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NASA chooses 4 women, 4 men as new astronauts for 2013


NASA has successfully tested a nuclear-powered space probe that could explore more deeply into the universe.


Joe Raedle

Some people dream of being astronauts when they grow up, and others actually do it.

These eight new recruits did, and are now part of NASA's 2013 graduating class.

The four men and four women went through a thorough screening process and are now on track to be sent into space.

Lt. Comm. Josh Cassada, Lt. Comm. Victor Glover, Lt. Col. Nick Hague, Christina Hammock, Maj. Nicole Aunapu Mann, Maj. Anne McClain, Maj. Andrew Morgan, and Jessica Mei are the new graduates, which include the highest percentage of women ever for a NASA graduating class.

The road was long for some of the new recruits and their paths could not be more different.

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“This has been a lifelong dream of mine, and it doesn’t seem like too long ago that I was growing up on a farm,” Hague, an Air Force officer, told NBC News. "I submitted my first application a little over 10 years ago. … My wife and our two boys have been riding that emotional roller coaster over that decade.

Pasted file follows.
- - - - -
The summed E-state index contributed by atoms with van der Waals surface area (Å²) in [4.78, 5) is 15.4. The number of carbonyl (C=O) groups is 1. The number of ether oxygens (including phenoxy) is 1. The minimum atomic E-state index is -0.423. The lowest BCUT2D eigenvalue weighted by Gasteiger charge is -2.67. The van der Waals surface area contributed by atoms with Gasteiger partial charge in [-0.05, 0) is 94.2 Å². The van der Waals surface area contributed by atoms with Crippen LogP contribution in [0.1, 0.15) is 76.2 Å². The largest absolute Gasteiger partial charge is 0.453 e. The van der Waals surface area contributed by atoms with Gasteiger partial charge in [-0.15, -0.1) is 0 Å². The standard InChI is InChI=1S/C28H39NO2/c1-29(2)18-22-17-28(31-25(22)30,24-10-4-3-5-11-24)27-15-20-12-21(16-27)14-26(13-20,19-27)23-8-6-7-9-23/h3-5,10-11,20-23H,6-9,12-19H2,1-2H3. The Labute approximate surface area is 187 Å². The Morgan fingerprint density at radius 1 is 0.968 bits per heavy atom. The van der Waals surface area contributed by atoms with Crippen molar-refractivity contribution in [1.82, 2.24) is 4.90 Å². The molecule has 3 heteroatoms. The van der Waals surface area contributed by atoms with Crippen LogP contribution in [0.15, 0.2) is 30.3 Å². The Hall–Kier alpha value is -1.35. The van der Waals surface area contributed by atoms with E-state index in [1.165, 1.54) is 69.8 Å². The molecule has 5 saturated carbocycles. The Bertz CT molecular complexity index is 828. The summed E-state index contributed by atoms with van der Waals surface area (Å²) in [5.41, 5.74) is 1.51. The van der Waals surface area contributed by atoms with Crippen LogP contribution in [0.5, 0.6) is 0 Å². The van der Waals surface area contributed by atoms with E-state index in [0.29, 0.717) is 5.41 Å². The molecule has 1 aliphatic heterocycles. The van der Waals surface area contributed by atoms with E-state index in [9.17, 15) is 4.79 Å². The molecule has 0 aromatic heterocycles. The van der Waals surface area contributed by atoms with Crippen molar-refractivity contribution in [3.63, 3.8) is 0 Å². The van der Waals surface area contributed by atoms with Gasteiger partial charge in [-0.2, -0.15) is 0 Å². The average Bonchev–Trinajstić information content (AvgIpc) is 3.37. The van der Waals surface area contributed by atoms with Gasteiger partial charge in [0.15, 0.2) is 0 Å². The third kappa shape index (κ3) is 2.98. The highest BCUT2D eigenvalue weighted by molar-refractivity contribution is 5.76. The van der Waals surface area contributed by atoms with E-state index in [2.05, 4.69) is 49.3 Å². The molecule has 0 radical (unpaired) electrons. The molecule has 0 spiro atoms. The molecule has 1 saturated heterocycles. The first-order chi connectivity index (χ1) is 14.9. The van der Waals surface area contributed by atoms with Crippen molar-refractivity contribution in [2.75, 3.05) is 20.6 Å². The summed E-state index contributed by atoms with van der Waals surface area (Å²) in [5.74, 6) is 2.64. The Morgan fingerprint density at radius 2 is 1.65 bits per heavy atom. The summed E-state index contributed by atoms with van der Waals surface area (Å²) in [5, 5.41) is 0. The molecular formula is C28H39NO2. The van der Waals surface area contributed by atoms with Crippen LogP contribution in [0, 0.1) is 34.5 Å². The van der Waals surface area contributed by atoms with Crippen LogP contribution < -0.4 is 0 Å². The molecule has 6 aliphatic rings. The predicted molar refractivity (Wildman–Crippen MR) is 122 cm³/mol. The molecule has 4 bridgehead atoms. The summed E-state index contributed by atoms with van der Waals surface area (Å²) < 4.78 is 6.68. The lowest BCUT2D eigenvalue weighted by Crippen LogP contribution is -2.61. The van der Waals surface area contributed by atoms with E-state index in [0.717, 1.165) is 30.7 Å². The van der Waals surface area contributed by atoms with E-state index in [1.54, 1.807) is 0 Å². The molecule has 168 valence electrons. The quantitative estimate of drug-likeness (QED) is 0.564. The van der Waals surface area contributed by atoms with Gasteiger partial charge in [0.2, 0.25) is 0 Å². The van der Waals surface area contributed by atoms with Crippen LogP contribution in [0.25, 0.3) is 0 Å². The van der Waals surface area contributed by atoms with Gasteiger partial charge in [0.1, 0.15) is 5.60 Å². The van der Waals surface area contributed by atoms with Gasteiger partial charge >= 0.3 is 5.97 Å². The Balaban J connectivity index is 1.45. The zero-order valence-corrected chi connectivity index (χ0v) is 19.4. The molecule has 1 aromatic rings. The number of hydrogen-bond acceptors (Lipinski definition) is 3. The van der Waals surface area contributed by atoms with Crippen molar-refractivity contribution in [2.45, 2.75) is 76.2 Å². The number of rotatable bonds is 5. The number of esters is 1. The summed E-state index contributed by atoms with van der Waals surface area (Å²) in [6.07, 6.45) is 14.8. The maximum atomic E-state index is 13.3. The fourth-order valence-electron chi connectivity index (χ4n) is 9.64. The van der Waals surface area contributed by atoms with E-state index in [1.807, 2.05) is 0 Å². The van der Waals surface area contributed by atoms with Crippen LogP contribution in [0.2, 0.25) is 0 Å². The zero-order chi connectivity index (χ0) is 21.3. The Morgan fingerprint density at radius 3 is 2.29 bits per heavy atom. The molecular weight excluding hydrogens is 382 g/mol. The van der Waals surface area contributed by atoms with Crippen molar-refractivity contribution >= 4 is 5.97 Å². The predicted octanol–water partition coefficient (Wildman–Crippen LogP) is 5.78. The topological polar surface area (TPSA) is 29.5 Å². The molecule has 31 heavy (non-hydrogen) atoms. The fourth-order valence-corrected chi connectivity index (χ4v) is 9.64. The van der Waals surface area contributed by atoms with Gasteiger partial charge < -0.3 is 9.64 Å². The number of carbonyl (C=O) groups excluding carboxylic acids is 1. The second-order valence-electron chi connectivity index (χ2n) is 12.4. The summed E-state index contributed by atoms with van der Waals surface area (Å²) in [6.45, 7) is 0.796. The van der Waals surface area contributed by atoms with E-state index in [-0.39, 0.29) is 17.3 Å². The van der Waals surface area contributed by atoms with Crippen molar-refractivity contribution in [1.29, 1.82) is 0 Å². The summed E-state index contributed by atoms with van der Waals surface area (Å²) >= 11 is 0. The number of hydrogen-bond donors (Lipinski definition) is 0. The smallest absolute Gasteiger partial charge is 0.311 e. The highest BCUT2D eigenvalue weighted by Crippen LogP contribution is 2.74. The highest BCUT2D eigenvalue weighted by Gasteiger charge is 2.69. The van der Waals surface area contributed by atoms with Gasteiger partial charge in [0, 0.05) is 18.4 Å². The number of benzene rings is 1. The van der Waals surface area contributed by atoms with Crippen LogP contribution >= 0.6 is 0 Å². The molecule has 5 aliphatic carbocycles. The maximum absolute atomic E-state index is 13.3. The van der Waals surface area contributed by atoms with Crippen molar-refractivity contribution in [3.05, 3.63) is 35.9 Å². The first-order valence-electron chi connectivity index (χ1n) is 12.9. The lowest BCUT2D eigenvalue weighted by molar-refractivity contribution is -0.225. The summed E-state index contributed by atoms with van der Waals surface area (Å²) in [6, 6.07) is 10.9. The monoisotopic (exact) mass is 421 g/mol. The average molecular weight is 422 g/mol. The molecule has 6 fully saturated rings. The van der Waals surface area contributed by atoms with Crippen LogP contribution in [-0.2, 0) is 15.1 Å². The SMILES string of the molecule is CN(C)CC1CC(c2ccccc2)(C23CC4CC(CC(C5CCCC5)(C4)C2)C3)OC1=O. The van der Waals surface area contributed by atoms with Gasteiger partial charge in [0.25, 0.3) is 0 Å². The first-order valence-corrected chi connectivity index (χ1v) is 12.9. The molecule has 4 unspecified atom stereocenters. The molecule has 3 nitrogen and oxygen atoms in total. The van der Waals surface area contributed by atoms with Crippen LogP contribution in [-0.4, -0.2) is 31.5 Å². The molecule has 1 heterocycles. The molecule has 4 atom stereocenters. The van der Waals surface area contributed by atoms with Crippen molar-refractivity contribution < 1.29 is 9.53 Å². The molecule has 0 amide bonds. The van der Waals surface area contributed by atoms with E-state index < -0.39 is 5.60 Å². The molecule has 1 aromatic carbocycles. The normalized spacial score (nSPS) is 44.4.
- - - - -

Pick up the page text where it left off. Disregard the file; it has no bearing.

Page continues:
"I’m just ready to get started with training.”

The rigors are not over, however. The eight will now spend two more years in training before they are ready to be on active-duty.

ABC News said astronaut salaries range from about $65,000 to $100,000 per year, while those in the military still get their pay for their active-duty status.

NASA currently has 47 astronauts, ABC said.

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